What gets me is the outcry from groups like GLADD and other gay rights organizations and activists that take offense to the word personally.  Really?  You seriously think in the heat of the moment when reacting to a fan that had been riding him the entire game, in a moment of frustration, Joakim Noah chose to deride the entire gay culture?  Me thinks not.  As always I turn to “South Park” to shed a light on how the meaning of the phrase has evolved today and I’m guessing how Joakim meant for it to be interpreted:

By taking such offense to the phrase, aren’t the gays in essence taking ownership of it?  Kind of like if you are talking about girls and having a few laughs with your buds and then someone makes a comment about another guy’s sister and the conversation scratches to a halt like a record – it’s funny until someone takes it personally.  The solution, don’t take things personally.

Last summer, while innocently watching the Italian soccer team play in the World Cup in my hotel in Florence, I had the opportunity to meet this guy who happens to own this vineyard in Tuscany.  He’s basically royalty in the world of wine but could not have been any cooler to watch a soccer game with.  We got to talking and he made an interesting comment about American culture from an outsider’s perspective.  He said that we are a culture of contradiction as we have liberal mindsets but Puritan values.  We dress teenage girls as harlots and idolize them as popstars and actresses but then shame them when they take the role too far and actually hook up with boys.  We put guns and violence in every piece of media and then act appalled when it translates into the real world.  His argument is that in Italy you can have a politician (for example) that gets caught with a transvestite prostitute and the public reaction is, that’s unfortunate for him but if it doesn’t affect his job performance it’s not my concern.  Basically as long at Schwarzenegger cuts the budget he can have as many kids as he wants.  If Bill needs to spend an hour a week with Monica to relieve stress, which results in his being able to make better decisions, then I guess we better keep her on the payroll.  It’s safe to say we can chalk that up to a cultural difference.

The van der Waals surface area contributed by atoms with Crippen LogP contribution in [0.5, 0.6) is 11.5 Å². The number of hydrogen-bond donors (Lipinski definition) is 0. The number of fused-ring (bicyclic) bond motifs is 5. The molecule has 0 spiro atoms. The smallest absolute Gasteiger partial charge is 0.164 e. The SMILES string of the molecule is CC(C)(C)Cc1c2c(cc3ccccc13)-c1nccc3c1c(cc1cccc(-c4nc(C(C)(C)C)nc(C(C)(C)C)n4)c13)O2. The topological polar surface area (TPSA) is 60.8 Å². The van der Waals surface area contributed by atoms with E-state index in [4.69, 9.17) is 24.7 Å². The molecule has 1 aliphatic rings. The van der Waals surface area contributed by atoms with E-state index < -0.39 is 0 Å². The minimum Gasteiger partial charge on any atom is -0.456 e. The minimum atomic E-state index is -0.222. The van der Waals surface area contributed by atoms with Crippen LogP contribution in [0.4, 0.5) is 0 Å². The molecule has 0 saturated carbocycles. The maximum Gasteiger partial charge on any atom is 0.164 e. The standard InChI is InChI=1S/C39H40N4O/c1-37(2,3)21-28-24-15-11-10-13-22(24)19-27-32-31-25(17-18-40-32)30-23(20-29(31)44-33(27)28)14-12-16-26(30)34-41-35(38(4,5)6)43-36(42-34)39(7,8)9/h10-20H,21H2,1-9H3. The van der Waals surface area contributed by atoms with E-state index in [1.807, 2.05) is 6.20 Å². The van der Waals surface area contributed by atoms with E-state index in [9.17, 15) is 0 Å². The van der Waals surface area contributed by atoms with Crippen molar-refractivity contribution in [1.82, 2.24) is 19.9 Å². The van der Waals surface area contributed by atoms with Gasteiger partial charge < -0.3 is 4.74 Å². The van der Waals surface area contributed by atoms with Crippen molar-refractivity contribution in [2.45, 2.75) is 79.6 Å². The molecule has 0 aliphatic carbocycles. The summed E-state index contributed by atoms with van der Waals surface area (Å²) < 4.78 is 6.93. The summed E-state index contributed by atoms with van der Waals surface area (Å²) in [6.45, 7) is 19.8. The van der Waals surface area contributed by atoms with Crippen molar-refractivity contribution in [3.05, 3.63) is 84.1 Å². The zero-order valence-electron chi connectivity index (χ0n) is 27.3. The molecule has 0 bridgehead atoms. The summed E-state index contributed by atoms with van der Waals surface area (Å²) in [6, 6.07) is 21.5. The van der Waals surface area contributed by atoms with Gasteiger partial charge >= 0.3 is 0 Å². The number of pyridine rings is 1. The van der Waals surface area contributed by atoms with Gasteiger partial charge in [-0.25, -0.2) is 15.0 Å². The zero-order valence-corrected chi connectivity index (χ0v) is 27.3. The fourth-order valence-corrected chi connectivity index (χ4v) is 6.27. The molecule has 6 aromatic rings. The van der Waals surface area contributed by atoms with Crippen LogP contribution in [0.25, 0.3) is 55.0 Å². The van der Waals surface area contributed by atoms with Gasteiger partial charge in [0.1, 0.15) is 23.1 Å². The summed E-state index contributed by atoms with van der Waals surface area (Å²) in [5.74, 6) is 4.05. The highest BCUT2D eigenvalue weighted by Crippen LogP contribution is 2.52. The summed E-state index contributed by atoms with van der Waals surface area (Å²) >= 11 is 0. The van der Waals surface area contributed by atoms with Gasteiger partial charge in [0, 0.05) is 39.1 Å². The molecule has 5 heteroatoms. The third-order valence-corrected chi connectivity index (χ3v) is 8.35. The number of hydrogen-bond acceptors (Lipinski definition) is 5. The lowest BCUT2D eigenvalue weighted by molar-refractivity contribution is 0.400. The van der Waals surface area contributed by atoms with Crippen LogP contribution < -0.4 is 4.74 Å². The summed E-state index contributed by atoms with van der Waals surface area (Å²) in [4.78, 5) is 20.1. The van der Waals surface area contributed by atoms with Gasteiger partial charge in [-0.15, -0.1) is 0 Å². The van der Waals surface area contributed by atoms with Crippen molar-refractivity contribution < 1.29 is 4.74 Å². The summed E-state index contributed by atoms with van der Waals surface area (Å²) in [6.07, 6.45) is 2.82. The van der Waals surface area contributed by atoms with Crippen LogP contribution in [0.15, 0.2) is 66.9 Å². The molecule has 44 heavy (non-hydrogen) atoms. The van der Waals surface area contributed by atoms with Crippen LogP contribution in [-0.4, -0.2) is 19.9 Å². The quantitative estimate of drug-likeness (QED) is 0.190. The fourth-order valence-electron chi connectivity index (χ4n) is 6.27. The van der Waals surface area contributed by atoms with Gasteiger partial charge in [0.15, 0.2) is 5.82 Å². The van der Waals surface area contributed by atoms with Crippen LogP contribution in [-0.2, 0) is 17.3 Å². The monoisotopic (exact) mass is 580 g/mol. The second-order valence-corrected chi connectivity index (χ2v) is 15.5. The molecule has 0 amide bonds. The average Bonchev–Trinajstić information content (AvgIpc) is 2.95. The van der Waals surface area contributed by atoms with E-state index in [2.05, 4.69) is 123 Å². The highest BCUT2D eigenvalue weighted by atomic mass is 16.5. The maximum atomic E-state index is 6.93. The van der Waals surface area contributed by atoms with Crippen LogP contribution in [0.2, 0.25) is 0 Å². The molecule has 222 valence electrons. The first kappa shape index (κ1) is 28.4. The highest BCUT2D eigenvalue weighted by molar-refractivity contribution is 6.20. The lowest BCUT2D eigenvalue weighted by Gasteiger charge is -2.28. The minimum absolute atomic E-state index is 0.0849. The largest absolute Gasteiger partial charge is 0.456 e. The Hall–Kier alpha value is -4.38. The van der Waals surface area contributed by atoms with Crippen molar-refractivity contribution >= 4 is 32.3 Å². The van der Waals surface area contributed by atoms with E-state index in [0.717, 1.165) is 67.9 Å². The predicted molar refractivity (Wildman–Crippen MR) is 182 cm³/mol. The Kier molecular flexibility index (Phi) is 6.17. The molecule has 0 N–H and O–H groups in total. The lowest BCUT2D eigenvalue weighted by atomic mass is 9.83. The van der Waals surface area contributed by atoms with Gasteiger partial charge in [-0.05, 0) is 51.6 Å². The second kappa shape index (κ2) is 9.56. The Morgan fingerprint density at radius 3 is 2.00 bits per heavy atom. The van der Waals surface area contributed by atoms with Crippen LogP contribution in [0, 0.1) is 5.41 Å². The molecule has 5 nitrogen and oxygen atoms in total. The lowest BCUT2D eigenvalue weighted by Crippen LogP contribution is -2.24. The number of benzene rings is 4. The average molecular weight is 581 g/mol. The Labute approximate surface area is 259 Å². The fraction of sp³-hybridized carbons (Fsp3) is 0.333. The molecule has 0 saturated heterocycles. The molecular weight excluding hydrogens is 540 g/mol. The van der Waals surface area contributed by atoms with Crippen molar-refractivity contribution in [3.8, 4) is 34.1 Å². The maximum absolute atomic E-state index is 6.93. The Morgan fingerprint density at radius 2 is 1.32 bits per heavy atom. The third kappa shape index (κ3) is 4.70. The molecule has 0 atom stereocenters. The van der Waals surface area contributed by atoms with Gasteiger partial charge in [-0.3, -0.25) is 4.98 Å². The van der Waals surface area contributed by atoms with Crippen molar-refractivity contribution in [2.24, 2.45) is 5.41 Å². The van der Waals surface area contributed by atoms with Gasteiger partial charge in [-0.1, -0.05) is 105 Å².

The reason I bring this up is that so much of life boils down to what you take personally and what you take offense to.  Think about how many bar fights have started because someone accidentally scuffed someone else’s Pumas.  Things like swearing, slurs, or verbal comments are totally in the eye of the beholder.  Weren’t we all raised on “sticks and stones…”?  So why do we let these words bother us so?